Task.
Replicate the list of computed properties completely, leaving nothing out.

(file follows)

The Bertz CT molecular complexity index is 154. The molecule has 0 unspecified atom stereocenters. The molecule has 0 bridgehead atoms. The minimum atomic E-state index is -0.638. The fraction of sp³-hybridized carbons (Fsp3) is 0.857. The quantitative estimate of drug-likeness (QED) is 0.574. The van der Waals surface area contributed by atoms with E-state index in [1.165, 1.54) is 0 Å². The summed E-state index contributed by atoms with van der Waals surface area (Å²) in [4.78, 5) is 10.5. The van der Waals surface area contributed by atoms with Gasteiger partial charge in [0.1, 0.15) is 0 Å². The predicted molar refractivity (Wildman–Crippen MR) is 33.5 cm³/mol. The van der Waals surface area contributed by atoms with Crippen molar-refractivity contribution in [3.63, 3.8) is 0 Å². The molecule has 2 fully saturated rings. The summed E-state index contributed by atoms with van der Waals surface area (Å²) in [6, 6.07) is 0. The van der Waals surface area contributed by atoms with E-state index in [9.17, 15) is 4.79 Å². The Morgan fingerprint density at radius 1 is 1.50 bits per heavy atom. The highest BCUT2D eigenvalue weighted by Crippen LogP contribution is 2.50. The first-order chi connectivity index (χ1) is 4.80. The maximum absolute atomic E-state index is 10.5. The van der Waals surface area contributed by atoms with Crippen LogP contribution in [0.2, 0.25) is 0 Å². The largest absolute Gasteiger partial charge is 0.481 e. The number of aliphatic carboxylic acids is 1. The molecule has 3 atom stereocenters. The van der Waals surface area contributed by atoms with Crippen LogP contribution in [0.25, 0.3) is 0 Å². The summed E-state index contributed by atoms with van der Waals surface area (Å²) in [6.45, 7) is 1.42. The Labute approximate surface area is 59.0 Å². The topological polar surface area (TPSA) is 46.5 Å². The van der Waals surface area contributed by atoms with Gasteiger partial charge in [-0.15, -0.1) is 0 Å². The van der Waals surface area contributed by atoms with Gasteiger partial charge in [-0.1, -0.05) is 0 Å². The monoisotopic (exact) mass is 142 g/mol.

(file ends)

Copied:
The Bertz CT molecular complexity index is 154. The molecule has 0 unspecified atom stereocenters. The molecule has 0 bridgehead atoms. The minimum atomic E-state index is -0.638. The fraction of sp³-hybridized carbons (Fsp3) is 0.857. The quantitative estimate of drug-likeness (QED) is 0.574. The van der Waals surface area contributed by atoms with E-state index in [1.165, 1.54) is 0 Å². The summed E-state index contributed by atoms with van der Waals surface area (Å²) in [4.78, 5) is 10.5. The van der Waals surface area contributed by atoms with Gasteiger partial charge in [0.1, 0.15) is 0 Å². The predicted molar refractivity (Wildman–Crippen MR) is 33.5 cm³/mol. The van der Waals surface area contributed by atoms with Crippen molar-refractivity contribution in [3.63, 3.8) is 0 Å². The molecule has 2 fully saturated rings. The summed E-state index contributed by atoms with van der Waals surface area (Å²) in [6, 6.07) is 0. The van der Waals surface area contributed by atoms with E-state index in [9.17, 15) is 4.79 Å². The Morgan fingerprint density at radius 1 is 1.50 bits per heavy atom. The highest BCUT2D eigenvalue weighted by Crippen LogP contribution is 2.50. The first-order chi connectivity index (χ1) is 4.80. The maximum absolute atomic E-state index is 10.5. The van der Waals surface area contributed by atoms with Crippen LogP contribution in [0.2, 0.25) is 0 Å². The largest absolute Gasteiger partial charge is 0.481 e. The number of aliphatic carboxylic acids is 1. The molecule has 3 atom stereocenters. The van der Waals surface area contributed by atoms with Crippen LogP contribution in [0.25, 0.3) is 0 Å². The summed E-state index contributed by atoms with van der Waals surface area (Å²) in [6.45, 7) is 1.42. The Labute approximate surface area is 59.0 Å². The topological polar surface area (TPSA) is 46.5 Å². The van der Waals surface area contributed by atoms with Gasteiger partial charge in [-0.15, -0.1) is 0 Å². The van der Waals surface area contributed by atoms with Gasteiger partial charge in [-0.1, -0.05) is 0 Å². The monoisotopic (exact) mass is 142 g/mol.